Tag Archives: Rudesheim

Life in Ruins

When cracks appear,  walls fall down and a roof collapses, a ruin begins to appear.   Buildings once complete, relationships once whole may crumble and fall into a state of disrepair. Lack of maintenance, deliberate acts of destruction, natural disasters, erosion, weather all add to the disappearance of what was built in love, with patience and usually quite a bit of planning.

So how is that a life in ruins might actually be a wonderful testament to endurance and survival?

I witness ruins and I wonder what secrets and dreams do the ruins host? The ruins reveal the essence of the foundations, and what parts were the strongest, boldest and most steadfast.  A life in ruins may be a fiat of life well lived and a legacy to inspire others.

When visiting Hilda of Whitby‘s ancient cathedral I was charmed by what had endured and how the remains were fiercely holding out to the wild winds. I felt the freezing cold late afternoon wind on my face that poured into my bones.  I could hear the ancient chorus breathing into the spaces the buildings had made; a giant flute echoing to earliest Gregorian chants of an ancient and devout community betrothed to one another, Hilda and Whitby.

Several years later I found myself at your re-built Abbey Hildegard in Rudesheim  non-architectural ruins were visible to me. Fragments of ritual and language being held together in a familiar landscape of prayer and song.   I did not visit the ruins where many of your compositions and your letters, Hildegard were probably made. Perhaps one day I will!

This year I had the honour of being on David Whyte‘s tour in Western Ireland. We were held in the comfort of BallyvaughanCounty Clare  and travelled one day to the ruins of Coromroe Abbey.  My body and soul in ruins.  At this sacred place, myself and fellow pilgrims blessed newly married sojourners and were honoured to be blessed in turn by their love and masterful generosity. You can read their story in their own words.  What I learnt that day that will remain with me forever is that a life in ruins is indeed a blessed life in blessed ruins.  The echo of the kyrie sung by Eoin and Moley O Suilleabhain keeps arriving and nourishing me from my audio memory.

Inspired by a  life in ruins, Coromroe Abbey and the blessings of this holy occasion and the honeymoon I found myself witness to, these words came to me.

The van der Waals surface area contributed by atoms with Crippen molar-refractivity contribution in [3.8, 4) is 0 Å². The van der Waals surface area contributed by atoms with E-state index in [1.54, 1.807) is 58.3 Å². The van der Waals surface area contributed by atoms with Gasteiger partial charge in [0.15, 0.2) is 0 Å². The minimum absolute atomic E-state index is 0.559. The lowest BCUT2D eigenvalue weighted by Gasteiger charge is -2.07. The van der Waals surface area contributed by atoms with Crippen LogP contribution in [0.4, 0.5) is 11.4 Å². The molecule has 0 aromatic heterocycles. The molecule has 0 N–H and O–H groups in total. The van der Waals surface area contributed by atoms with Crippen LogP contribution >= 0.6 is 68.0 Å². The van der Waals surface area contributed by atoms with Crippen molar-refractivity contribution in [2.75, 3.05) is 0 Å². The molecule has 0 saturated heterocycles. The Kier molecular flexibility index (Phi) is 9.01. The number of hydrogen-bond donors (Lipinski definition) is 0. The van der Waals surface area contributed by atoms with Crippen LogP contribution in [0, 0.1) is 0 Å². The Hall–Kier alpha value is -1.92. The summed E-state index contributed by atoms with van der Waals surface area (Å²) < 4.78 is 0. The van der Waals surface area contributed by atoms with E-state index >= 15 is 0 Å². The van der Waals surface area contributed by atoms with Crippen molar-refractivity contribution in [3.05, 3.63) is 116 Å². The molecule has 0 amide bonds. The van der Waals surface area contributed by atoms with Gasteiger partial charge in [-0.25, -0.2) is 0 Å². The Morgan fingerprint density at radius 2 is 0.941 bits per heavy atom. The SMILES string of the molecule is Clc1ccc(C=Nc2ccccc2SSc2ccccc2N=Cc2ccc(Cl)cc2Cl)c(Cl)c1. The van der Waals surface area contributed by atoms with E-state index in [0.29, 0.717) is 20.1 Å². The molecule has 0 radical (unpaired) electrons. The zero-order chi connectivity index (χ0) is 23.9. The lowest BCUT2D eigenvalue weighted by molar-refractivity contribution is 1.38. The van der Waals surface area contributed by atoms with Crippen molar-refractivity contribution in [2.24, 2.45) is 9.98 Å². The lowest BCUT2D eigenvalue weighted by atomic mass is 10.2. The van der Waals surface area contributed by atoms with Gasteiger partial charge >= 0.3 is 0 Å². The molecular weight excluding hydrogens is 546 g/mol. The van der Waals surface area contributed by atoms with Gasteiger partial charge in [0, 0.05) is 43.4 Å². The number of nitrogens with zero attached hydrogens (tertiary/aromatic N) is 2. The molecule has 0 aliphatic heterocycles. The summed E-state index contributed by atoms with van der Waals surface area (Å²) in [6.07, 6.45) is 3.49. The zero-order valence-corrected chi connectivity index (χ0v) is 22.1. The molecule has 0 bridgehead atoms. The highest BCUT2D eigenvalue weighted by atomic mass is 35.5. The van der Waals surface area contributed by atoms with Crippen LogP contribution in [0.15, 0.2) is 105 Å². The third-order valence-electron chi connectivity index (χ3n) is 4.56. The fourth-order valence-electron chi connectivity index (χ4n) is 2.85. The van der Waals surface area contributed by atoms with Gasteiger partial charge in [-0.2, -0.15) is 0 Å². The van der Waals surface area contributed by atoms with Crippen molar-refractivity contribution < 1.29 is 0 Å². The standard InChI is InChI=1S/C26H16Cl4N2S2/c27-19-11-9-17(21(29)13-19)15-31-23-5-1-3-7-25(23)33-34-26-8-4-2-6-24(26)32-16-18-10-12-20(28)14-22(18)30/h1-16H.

We blessed them in the ruins.
Not the ruins of their past lives,
But the ruins of their life ahead.

The fragments worn and lost,
Have gone to where they needed to go;
Into the earth,
Or onto the wind.

The ruins that remain are the resilient bits.
The bits that can take the elements,
That can stand the tests of time,
That stubbornly refuse to collapse under the pressures of trials and treasons.

Ruins, strong and embedded into the landscape;
Worn well throughout the ages;
Holding and grounded in a deep wisdom.

Ruins that know weathering is a sign of endurance.
No decay or debris to be found here.
No death or destruction.
No disappearance.

All ruins: fully present and accounted for;
Holding fast;
Holding firm,
Holy ground.
Inspired by the love of days;
that will count for years.

The blessing made
The marriage confirmed.

Never before had I been a guest at a honeymoon!

So when I feel like my life might be in ruins, I return to Whitby, to Rudesheim and especially to Coromroe Abbey. I go to a deeper place where I receive my life in ruins with gratitude. I grow in my desire for the elements to support my disappearance and gracefully shape the remains. I look forward to the birds of the air, the pollen and air borne spores finding a home and bond with me in a timeless, ever changing way.

Coromroe Abbey, Clare, Ireland

Coromroe Abbey, Clare, Ireland

Mid-Life Vespers

When I drive home from the city in the early evening at this time of the year, the sun is setting in my rear vision window; and the hills in front of me have a pink, purple and golden halo. It is the perfect setting for vespers, as the “remains of the day” are gathered up, before night sets in. I fell in love with vespers when I was in Rudesheim.  When I was in Rudesheim it was summer and a full moon, so I had the benefit of a long period of vespers.